67 Pages Posted: 12 May 2010 Last revised: 1 Jul 2011
Using data from the Capital Jury Project, this article takes a close look inside the jury room at the process by which capital juries reach a unanimous verdict at the penalty phase. The process proves to be a fascinating one. The article first examines the relationship between first ballot voting patterns and the ultimate sentence, and then explores the dynamics of group interaction in achieving unanimity. In particular, by using the jurors’ own narratives, the piece delves into the psychological process and arguments through which the majority jurors persuade the holdouts to change their votes. This process is especially intriguing because individual juries do not, of course, have any training in how to deliberate and reach unanimity, and yet they are strikingly similar from case-to-case in how they convert holdouts to the majority position (the striking differences are between the dynamics of juries that reach a verdict of death and those that return a sentence of life without parole). Using the closing argument in the death penalty case of Susan Smith (the mother who had done the unthinkable, killing her two children by driving them into a lake and then trying to cast blame on a mysterious black man), the article concludes by examining how a closing argument might address many of the pressures that affect holdouts.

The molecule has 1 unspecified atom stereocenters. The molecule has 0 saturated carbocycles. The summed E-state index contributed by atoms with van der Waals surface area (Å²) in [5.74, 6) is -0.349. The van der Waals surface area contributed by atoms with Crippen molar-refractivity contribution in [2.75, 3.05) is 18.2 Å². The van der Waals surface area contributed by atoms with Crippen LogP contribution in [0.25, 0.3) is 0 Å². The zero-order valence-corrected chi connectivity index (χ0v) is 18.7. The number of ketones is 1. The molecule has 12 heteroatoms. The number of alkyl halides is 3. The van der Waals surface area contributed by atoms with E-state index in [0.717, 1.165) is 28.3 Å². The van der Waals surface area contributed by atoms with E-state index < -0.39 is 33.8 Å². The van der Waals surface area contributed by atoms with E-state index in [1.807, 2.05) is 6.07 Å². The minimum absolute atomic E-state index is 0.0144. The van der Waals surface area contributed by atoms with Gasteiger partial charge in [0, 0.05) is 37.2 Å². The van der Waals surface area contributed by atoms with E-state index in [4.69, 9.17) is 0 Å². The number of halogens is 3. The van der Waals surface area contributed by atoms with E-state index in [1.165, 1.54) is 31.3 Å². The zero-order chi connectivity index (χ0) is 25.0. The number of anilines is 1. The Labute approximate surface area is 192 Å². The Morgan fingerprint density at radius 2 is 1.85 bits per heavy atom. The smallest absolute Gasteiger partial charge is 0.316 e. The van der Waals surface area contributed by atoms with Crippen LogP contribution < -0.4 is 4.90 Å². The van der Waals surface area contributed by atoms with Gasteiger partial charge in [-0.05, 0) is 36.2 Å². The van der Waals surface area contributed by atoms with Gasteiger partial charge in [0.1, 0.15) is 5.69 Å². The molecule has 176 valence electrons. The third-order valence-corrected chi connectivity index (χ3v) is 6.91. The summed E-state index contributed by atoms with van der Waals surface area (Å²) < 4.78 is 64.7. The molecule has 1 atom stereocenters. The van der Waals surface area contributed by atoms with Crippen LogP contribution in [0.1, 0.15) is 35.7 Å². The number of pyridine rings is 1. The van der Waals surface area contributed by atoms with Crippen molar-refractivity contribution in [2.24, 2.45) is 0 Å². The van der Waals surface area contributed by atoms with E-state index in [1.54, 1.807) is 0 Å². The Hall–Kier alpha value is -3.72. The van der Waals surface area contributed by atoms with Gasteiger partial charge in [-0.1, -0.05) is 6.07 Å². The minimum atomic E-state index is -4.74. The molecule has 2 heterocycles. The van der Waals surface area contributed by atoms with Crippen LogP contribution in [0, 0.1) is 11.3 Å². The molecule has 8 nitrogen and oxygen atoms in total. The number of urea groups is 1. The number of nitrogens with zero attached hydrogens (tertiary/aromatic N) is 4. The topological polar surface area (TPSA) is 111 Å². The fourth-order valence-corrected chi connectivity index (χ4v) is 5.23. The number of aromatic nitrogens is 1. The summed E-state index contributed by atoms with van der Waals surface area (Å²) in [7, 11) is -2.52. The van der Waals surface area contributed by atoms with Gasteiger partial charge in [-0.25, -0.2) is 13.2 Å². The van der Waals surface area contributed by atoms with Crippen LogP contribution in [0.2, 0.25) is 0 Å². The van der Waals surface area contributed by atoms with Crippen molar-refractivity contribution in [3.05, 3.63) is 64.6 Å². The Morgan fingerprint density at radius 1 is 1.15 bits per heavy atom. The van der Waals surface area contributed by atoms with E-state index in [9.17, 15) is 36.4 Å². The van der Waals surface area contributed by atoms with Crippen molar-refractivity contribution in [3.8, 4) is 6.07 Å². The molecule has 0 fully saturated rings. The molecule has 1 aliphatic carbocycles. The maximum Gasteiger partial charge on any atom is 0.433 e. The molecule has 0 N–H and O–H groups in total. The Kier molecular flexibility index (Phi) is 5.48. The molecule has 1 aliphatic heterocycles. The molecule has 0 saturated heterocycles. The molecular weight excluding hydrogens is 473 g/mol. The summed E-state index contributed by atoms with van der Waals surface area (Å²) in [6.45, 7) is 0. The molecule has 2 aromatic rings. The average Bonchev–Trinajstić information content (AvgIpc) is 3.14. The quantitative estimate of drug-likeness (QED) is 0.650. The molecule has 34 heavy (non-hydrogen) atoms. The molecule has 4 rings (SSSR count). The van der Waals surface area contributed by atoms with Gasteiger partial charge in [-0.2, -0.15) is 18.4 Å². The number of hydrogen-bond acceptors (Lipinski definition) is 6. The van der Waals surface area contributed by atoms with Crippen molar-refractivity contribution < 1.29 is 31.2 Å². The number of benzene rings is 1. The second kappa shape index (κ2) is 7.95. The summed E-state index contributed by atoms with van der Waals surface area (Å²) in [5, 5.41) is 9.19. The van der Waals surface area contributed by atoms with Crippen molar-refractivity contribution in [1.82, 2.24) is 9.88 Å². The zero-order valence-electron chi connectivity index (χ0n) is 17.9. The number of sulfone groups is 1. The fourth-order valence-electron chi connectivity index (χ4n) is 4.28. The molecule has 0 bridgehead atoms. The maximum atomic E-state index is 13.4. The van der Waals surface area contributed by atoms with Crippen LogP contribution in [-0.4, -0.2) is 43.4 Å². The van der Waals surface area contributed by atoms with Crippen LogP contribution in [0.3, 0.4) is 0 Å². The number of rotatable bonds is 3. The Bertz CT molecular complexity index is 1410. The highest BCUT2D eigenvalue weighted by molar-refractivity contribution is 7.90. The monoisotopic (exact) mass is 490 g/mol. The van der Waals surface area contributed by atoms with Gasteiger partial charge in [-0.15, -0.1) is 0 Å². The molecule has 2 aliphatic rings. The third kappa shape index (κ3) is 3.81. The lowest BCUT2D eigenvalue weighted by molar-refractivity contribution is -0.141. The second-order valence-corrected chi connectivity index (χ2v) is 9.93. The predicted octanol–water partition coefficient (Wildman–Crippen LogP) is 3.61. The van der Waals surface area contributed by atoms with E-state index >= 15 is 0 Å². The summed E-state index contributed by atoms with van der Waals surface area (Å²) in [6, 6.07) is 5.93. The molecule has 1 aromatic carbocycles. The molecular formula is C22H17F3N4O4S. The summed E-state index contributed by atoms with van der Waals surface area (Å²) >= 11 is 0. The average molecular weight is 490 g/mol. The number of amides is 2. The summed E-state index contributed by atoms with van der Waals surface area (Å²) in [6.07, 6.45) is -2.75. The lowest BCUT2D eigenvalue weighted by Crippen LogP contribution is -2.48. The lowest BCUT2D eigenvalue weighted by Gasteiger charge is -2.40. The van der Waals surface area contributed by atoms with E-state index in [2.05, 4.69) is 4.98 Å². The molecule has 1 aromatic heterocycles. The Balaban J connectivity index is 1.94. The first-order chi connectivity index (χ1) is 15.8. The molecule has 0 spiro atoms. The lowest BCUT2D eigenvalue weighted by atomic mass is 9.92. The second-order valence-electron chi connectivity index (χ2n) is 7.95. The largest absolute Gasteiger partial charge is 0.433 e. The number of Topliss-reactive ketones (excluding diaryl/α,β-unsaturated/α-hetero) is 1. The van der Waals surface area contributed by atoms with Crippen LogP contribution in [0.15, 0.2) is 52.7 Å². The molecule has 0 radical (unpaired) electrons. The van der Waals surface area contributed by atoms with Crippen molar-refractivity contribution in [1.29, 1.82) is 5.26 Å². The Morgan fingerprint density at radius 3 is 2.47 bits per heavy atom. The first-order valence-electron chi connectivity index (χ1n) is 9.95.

Keywords: Death Penalty, Juries, Imperical, Decision-making, Sentencing
JEL Classification: K10, K14, K41
Suggested Citation: Suggested Citation
Sundby, Scott E., War and Peace in the Jury Room: How Capital Juries Reach Unanimity. Hastings Law Journal, Vol. 62, 2010; Washington & Lee Legal Studies Paper No. 2010-6. Available at SSRN: https://ssrn.com/abstract=1604572